hamsammy2 years ago
Glad to see someone else thought of this. Those Flash to Open kits are way too expensive, but got me thinking about which circuits on the bike I could use to tie into an opener. I plan on doing mine with the cancel button and an aftermarket HomeLink box. These are great because you can program them AND they are powered by the vehicle, so you don't have to worry about the issue mastelios was concerned with.
ninja_joey3 years ago
I've tried running wires from the GDO to a momentary push-button switch located on my new fairings(I had to drill a hole into the fairings)... every time the connectors on the button switch would bend under stress so I gave up on having a GDO attached to my bike.

I like your idea and will be trying it out... hopefully it works on my 06 ZX10R
mastelios3 years ago
Nice and clever idea!have done this with a separate switch.Problem is that it works even when i park my bike outside my house with no keys on.So if someone knows the button,the garage door gets opened easily.I am thinking of removing the 12v battery an connecting power from the bike's circuit so that it is powered up only then the key in turned.My concern is it on charge,the bike produces about 14volts and don't know if the remote can handle it.looking for a way to stabilize the voltage.any Ideas?
thumbs up for the execution!
I've done this for years. Helps me get in touch with my inner "James Bond". I use a 3-dollar button from Radio Shack & mount it in my fairing within easy reach. Knobs will ask me if it's a nitrous button; I tell 'em it's a rocket launcher.
HAHAHAHAHAHHAHAHAHAHAHAHAHAHAHA
jloughran3 years ago
I thought about doing this - then I decided to keep it simple and mount the transmitter under my fairing above the engine with heavy duty velcro (right side of the machine). This is on a Victory Vision. Works like a charm, its in easy reach, out of the rain and out of the way. Gets a little warm there sometimes but I'm always wearing gloves & the velcro hasn't budged in over 12k miles so I'm not worried about it going anywhere-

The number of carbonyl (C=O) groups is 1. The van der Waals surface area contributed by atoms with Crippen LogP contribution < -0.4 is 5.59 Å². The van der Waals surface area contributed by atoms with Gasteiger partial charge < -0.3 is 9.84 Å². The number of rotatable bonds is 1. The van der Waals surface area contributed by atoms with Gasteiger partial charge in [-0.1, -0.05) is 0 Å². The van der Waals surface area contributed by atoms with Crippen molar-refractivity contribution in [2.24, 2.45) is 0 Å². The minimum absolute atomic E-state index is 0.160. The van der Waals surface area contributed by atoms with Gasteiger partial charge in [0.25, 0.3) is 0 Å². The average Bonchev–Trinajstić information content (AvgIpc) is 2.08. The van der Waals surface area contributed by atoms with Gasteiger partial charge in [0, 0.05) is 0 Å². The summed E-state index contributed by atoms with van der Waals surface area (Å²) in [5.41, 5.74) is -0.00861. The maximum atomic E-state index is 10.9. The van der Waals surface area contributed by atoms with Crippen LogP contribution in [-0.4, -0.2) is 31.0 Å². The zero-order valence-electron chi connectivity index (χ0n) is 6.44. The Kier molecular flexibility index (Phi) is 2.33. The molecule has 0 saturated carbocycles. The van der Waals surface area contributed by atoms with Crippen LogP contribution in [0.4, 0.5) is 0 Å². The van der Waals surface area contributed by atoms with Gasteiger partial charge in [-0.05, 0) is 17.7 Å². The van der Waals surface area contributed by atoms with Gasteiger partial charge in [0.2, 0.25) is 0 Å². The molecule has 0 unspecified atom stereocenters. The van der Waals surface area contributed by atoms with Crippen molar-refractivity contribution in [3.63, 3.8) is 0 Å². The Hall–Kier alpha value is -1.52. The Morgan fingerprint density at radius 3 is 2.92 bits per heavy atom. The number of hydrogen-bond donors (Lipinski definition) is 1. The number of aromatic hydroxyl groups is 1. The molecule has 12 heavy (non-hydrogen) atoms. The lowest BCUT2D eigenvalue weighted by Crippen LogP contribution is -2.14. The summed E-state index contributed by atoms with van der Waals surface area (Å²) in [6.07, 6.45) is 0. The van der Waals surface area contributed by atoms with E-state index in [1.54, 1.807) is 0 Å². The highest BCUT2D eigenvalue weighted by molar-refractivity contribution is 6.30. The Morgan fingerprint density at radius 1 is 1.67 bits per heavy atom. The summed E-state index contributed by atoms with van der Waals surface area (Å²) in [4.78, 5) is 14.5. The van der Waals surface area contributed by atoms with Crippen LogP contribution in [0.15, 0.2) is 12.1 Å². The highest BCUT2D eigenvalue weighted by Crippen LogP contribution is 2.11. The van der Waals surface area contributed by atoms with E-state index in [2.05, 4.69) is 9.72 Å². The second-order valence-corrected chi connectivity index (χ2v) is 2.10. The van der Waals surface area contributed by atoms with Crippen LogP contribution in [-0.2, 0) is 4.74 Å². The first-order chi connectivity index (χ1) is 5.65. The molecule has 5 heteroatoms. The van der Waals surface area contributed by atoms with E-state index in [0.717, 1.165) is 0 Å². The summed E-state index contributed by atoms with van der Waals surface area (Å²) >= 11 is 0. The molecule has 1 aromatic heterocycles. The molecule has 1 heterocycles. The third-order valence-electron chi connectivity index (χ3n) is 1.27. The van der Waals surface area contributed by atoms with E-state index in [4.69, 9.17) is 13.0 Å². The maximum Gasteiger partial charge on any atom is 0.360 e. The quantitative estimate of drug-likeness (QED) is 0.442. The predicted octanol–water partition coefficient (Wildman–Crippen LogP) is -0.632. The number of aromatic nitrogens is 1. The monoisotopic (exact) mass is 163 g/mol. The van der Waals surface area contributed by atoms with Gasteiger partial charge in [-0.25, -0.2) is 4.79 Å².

myargonauts (author)  jloughran3 years ago
Yeah it should last for a bit. I found I had to replace my Velcro when I took the photos for this post but that was only 40k miles from when I originally installed it. I'm just glad it had something to fall on to. :)
britewood3 years ago
Great Instructable... thanks for sharing. I will have to get a third opener and try to do this with my Sabre...
theHankster3 years ago
I did something similar on my KTM. I physically mounted it behind the headlight ( no room anywhere else on the bike), but wired it into the high beams, isolating the opener from the headlight circuit with a relay. Since I ride mostly during the day, it hasn't proven a problem in over three years.

Your idea to wire it into the cancel button is excellent in that the opener is never powered up for any length of time. Nice!
spider_kyle3 years ago
When I first saw this I was thinking, "Great, 'Stick it to such and such part of your bike' this is gonna be awesome..." But it really was, that's some ingenious thinking to integrate it with the signal switch, I like it. Now I just need a garage...
HoldOnTight3 years ago
Okay, you did the hard work finding the right wires. I have a yamaha too, so which wires do I use? Thanks!
myargonauts (author)  HoldOnTight3 years ago
I guess I forgot to mention that part. I ran my own wire from the switch down through the frame to where I placed the door opener. Running the wire is fairly simple and you don't need to shrink wrap the whole length of the wire just from the switch to where the wire tucks behind the frame or under the faring.
And the best place to get them tiny little connectors is at an R/C hobby shop.
mikeasaurus3 years ago
great idea!
KaptainKen3 years ago
I like it!

An option would be to attach the transmitter to the inside of your fairing ... the fiberglass or plastic would not block the transmitter signal.

My bike has a fork mounted windshield (also plastic.) I'll mount the transmitter inside; that is: on the rider's side. Because it turns with the handlebars, I can make a tighter, neater wire connection to the turn-signal cancel switch.